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Sierra Leonean Pastor Hands Over Largest Diamond Find To Govt
A pastor in Sierra Leone, Emmanuel Momoh, has discovered the largest uncut diamond found in more than four decades in the West African country and has turned it over to the government, saying he hopes it helps to boost recent development in his impoverished nation.
Presidential spokesman Abdulai Bayraytay said the pastor found the 706-carat alluvial diamond in Yakadu village in Sierra Leone’s diamond-rich east, and it was presented to President Ernest Bai Koroma on Wednesday.
The gem, a bit smaller than a hockey puck, is the second largest diamond found in Sierra Leone.
In 1972, the 968.9-carat Star of Sierra Leone was found by miners and sold for about $2.5 million.
Momoh told The Associated Press that he turned in the diamond because he was touched by the development being undertaken in Kono District, where the gem was found.He cited road construction and improvements to electricity after almost 30 years of blackouts.
“I believe the government can do more, especially at a time when the country is undergoing some economic challenges,” he said.
Sierra Leone’s diamond wealth was the cause of a decade-long civil war that ended in 2002.
Despite its mineral wealth, the country remains one of the poorest in the world.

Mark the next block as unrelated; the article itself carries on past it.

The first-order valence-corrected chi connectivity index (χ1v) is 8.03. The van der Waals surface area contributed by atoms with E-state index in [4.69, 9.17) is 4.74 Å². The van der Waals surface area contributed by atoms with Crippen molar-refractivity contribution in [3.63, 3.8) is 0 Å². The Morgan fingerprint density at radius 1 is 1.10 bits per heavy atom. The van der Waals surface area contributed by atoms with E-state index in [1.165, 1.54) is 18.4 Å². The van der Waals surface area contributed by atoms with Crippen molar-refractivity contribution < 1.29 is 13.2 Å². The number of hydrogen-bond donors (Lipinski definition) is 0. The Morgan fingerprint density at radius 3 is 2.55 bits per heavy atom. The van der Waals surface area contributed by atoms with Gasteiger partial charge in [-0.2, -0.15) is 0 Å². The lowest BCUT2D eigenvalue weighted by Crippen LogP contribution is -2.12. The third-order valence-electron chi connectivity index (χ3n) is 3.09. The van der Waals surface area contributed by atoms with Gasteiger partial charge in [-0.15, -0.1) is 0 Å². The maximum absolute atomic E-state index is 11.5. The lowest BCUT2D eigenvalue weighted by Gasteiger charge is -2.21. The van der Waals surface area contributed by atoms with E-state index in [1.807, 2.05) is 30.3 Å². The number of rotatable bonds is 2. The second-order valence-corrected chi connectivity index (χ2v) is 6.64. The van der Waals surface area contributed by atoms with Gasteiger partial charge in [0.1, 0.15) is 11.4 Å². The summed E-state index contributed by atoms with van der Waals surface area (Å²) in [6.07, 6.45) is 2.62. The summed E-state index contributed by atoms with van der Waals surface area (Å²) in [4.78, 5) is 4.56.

It was not immediately clear how the pastor came across the diamond.
President Bai-Koroma expressed his appreciation that there was no attempt to smuggle the gem out of the country, and encouraged others to emulate the pastor’s example.
He promised that the diamond would be sold to the highest bidder and whatever is due to the owner and government would be distributed accordingly.
The president described the diamond as “a gift from God, and it will be a terrible thing if anyone tries to do something criminal with it.”
Presidential spokesman Bayraytay said the diamond has not yet been valued and has been placed in the Bank of Sierra Leone.
The president has given “clear instruction to the Ministry of Mines that the evaluation, sale and distribution of the proceeds must be done in the most transparent manner,” he said.